Marzio Tamer was born and raised in Milan, where he currently lives and works. He started his professional career in the 90s as an autodidact and his talent was immediately recognized by the Salamon Fine Art gallery which has been representing him worldwide ever since. Marzio Tamer’s talent is characterized by both his extraordinary technique and his poetic gaze on nature, which is his main source of inspiration.
Following the advice given by the gallery, by the end of the 90s Marzio Tamer started exploring egg tempera, which became his discerning technique. Within two years, Tamer mastered this new technique and drew interest from American and British collectors, as well as from other important cultural figures such as Lord Jakob Rotschild. Furthermore, after discovering Marzio Tamer’s talent, multiple museum curators, suggested to their affiliated museums to buy some of Marzio Tamer’s masterpieces, which are now part of their permanent exhibition. Following the international interest in Marzio Tamer’s work, which is characterized by his sublime poetic and technique, his paintings were soon recognized by some of the most prominent personalities in the Italian entrepreneurial and cultural sector. Soon afterwards, such personalities started to collect his artworks, which are now part of their art collections.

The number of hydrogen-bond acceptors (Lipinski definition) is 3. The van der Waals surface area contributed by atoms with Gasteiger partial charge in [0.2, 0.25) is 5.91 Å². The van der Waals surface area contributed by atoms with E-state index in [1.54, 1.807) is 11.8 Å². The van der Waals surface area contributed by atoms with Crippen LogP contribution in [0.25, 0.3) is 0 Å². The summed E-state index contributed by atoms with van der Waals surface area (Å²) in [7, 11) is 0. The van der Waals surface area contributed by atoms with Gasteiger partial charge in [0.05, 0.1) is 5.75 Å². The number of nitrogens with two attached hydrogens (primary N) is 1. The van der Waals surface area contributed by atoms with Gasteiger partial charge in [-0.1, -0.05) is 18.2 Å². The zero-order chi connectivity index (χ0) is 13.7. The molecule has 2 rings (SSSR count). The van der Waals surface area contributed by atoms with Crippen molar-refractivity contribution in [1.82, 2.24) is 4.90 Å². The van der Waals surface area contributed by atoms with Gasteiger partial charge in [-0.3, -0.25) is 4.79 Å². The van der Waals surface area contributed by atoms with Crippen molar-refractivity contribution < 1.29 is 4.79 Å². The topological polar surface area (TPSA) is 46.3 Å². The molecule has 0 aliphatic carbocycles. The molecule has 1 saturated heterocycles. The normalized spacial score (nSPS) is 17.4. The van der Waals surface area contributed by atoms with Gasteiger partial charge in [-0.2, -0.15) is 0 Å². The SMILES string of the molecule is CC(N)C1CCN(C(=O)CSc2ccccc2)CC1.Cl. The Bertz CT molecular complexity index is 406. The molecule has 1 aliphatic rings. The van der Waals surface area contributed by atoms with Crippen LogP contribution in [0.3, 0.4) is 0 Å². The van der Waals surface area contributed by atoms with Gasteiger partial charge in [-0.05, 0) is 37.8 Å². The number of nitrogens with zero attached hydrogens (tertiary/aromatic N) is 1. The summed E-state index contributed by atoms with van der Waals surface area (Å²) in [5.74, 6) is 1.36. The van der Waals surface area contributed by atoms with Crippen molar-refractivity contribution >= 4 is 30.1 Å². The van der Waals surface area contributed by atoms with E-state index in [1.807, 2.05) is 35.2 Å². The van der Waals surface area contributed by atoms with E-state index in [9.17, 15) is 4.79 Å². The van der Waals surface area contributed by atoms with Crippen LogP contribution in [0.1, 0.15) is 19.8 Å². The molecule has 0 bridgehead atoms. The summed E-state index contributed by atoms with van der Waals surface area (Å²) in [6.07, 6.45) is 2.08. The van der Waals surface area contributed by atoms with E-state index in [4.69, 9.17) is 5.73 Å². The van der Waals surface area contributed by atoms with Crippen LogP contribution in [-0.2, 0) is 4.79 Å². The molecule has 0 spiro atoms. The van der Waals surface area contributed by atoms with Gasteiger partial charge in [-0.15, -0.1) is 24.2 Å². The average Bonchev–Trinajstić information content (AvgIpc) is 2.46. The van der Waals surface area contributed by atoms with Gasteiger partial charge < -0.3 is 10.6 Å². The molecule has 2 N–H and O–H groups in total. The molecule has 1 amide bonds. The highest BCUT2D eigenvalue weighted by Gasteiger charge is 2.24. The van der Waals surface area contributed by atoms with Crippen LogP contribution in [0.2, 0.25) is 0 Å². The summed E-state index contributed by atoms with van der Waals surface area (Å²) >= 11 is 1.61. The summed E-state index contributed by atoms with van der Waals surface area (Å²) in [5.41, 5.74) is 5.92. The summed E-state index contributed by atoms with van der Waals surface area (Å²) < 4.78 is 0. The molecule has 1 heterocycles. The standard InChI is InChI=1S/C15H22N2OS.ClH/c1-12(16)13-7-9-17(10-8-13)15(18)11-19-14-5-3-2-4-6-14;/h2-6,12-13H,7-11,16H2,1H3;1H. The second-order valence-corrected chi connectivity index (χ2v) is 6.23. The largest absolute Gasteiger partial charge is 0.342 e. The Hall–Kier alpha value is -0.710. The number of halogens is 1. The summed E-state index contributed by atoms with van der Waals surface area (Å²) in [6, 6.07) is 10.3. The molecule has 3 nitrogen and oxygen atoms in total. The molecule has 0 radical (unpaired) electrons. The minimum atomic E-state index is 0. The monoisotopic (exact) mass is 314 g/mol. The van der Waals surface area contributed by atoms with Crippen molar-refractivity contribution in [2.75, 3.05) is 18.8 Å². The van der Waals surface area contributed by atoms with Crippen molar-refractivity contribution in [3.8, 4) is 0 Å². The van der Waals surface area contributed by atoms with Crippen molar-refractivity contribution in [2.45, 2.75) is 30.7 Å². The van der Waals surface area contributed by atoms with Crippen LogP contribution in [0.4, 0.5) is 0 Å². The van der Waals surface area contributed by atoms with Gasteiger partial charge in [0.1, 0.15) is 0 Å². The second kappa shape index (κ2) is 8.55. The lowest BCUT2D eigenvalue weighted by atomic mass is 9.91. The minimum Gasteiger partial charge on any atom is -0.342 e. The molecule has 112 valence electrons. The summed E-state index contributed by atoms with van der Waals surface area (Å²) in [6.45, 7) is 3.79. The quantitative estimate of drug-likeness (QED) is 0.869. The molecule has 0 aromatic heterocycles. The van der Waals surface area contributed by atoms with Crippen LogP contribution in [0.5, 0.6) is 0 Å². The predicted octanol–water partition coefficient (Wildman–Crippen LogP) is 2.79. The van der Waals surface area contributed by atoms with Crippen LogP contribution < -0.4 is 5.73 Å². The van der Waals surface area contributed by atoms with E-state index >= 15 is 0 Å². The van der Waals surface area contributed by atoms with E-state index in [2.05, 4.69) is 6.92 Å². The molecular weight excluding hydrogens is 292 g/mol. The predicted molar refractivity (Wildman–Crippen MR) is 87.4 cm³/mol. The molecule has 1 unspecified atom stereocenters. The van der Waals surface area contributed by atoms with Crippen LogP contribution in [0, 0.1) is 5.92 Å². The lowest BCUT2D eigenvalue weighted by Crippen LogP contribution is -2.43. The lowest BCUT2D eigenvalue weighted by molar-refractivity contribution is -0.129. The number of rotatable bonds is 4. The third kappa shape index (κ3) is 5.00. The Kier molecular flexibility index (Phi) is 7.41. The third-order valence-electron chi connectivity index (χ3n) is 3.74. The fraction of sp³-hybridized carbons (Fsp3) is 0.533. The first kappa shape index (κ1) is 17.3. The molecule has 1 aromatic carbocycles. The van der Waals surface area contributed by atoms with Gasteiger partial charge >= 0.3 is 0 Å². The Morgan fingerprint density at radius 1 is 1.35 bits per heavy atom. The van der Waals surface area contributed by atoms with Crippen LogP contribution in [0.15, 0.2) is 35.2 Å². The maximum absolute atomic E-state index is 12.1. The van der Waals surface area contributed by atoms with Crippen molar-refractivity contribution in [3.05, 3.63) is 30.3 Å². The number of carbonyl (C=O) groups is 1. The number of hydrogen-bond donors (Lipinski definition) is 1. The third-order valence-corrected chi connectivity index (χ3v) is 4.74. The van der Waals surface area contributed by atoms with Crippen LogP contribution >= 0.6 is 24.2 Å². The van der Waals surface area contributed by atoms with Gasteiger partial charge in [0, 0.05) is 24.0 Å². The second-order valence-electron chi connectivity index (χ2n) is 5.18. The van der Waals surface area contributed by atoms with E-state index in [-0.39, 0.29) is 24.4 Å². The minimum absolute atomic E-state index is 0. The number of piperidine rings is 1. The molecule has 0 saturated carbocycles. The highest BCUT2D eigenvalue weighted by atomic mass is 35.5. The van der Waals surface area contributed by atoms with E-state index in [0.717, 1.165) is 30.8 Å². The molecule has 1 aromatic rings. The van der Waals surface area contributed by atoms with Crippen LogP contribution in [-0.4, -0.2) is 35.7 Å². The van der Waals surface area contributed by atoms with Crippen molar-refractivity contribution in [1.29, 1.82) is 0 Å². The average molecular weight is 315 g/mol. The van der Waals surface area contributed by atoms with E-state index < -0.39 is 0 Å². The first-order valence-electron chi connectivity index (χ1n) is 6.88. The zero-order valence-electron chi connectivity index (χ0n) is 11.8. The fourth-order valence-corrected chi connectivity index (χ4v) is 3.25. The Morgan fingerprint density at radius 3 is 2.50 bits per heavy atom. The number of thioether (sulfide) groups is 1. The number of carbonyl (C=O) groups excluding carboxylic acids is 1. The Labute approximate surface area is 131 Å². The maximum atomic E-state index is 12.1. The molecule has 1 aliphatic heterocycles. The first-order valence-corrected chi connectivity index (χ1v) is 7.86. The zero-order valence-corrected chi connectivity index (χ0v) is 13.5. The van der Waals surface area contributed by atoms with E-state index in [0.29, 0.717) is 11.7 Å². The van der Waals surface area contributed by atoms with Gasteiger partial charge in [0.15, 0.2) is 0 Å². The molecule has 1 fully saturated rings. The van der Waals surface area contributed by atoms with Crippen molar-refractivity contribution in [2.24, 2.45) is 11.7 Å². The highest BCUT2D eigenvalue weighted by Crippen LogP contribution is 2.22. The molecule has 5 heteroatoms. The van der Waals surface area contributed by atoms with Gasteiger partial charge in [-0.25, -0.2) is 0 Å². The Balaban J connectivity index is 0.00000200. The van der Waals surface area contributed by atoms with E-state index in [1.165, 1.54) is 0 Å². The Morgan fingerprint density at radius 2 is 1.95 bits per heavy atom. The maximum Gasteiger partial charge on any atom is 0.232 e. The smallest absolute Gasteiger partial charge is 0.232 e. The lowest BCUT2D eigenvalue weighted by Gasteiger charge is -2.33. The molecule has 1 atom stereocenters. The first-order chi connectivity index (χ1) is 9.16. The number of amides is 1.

Marzio Tamer’s artworks focus mainly on landscapes, animal portraits, and still lives. In the 00s he started researching new techniques that would allow him to have a more immediate language. This research resulted in him taking up watercolors, and more specifically dry brush. The dry brush technique is characterized by using a lightly moist brush charged with pigment. Due to his immediate and astonishing mastery over this new technique, Marzio Tamer was able to explore new stylistic paths. Compared to egg tempera, watercolors allowed him to produce artworks with a fresher and lighter touch without loosing his characteristic poetic. Furthermore, during these years he developed a new way of representing animals by placing them in empty and metaphysical spaces. This new way of representation, allowed Marzio Tamer to free his subjects from an environmental context, without denaturalizing their rigorous and precise depiction. Simultaneously, he decided to contextually simplify, and occasionally take to the extremes, his landscapes, which became the mean to reach figurative compositions that are perfectly balanced. These panoramas are oftentimes product of his imagination.